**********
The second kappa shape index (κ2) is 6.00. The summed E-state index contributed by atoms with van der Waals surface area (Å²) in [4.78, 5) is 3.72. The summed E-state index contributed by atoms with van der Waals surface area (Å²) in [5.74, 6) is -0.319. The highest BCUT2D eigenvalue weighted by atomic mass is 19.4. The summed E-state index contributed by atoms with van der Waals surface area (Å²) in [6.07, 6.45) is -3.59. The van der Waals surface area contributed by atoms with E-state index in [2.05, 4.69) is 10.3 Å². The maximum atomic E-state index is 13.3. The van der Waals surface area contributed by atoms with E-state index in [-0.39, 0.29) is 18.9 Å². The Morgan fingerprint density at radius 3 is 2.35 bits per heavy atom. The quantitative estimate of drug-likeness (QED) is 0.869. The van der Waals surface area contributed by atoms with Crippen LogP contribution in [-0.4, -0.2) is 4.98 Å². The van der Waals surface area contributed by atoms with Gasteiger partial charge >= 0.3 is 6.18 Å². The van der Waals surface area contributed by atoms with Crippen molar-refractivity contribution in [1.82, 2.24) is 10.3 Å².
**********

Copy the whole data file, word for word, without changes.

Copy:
The second kappa shape index (κ2) is 6.00. The summed E-state index contributed by atoms with van der Waals surface area (Å²) in [4.78, 5) is 3.72. The summed E-state index contributed by atoms with van der Waals surface area (Å²) in [5.74, 6) is -0.319. The highest BCUT2D eigenvalue weighted by atomic mass is 19.4. The summed E-state index contributed by atoms with van der Waals surface area (Å²) in [6.07, 6.45) is -3.59. The van der Waals surface area contributed by atoms with E-state index in [2.05, 4.69) is 10.3 Å². The maximum atomic E-state index is 13.3. The van der Waals surface area contributed by atoms with E-state index in [-0.39, 0.29) is 18.9 Å². The Morgan fingerprint density at radius 3 is 2.35 bits per heavy atom. The quantitative estimate of drug-likeness (QED) is 0.869. The van der Waals surface area contributed by atoms with Crippen LogP contribution in [-0.4, -0.2) is 4.98 Å². The van der Waals surface area contributed by atoms with Gasteiger partial charge >= 0.3 is 6.18 Å². The van der Waals surface area contributed by atoms with Crippen molar-refractivity contribution in [1.82, 2.24) is 10.3 Å².